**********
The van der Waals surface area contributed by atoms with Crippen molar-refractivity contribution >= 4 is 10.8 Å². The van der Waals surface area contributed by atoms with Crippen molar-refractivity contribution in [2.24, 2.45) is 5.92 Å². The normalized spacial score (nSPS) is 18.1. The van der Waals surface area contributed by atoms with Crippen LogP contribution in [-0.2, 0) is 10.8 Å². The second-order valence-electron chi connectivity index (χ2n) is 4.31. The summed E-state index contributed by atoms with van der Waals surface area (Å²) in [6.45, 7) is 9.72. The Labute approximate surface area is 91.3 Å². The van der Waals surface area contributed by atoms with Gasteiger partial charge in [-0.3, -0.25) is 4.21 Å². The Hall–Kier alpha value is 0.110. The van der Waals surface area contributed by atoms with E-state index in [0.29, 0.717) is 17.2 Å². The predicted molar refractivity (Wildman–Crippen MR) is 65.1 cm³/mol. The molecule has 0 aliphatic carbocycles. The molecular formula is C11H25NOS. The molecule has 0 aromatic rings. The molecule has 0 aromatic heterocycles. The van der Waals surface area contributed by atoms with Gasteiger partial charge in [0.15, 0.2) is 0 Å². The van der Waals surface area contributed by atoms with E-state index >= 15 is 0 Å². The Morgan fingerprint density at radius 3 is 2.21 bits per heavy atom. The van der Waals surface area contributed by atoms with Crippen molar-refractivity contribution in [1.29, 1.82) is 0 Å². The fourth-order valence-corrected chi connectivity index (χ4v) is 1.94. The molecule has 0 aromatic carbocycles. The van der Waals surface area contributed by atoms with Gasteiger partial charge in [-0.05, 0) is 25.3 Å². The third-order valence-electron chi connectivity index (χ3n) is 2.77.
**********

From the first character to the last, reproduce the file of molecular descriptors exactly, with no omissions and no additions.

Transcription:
The van der Waals surface area contributed by atoms with Crippen molar-refractivity contribution >= 4 is 10.8 Å². The van der Waals surface area contributed by atoms with Crippen molar-refractivity contribution in [2.24, 2.45) is 5.92 Å². The normalized spacial score (nSPS) is 18.1. The van der Waals surface area contributed by atoms with Crippen LogP contribution in [-0.2, 0) is 10.8 Å². The second-order valence-electron chi connectivity index (χ2n) is 4.31. The summed E-state index contributed by atoms with van der Waals surface area (Å²) in [6.45, 7) is 9.72. The Labute approximate surface area is 91.3 Å². The van der Waals surface area contributed by atoms with Gasteiger partial charge in [-0.3, -0.25) is 4.21 Å². The Hall–Kier alpha value is 0.110. The van der Waals surface area contributed by atoms with E-state index in [0.29, 0.717) is 17.2 Å². The predicted molar refractivity (Wildman–Crippen MR) is 65.1 cm³/mol. The molecule has 0 aliphatic carbocycles. The molecular formula is C11H25NOS. The molecule has 0 aromatic rings. The molecule has 0 aromatic heterocycles. The van der Waals surface area contributed by atoms with Gasteiger partial charge in [0.15, 0.2) is 0 Å². The van der Waals surface area contributed by atoms with E-state index >= 15 is 0 Å². The Morgan fingerprint density at radius 3 is 2.21 bits per heavy atom. The van der Waals surface area contributed by atoms with Crippen molar-refractivity contribution in [1.29, 1.82) is 0 Å². The fourth-order valence-corrected chi connectivity index (χ4v) is 1.94. The molecule has 0 aromatic carbocycles. The van der Waals surface area contributed by atoms with Gasteiger partial charge in [-0.05, 0) is 25.3 Å². The third-order valence-electron chi connectivity index (χ3n) is 2.77.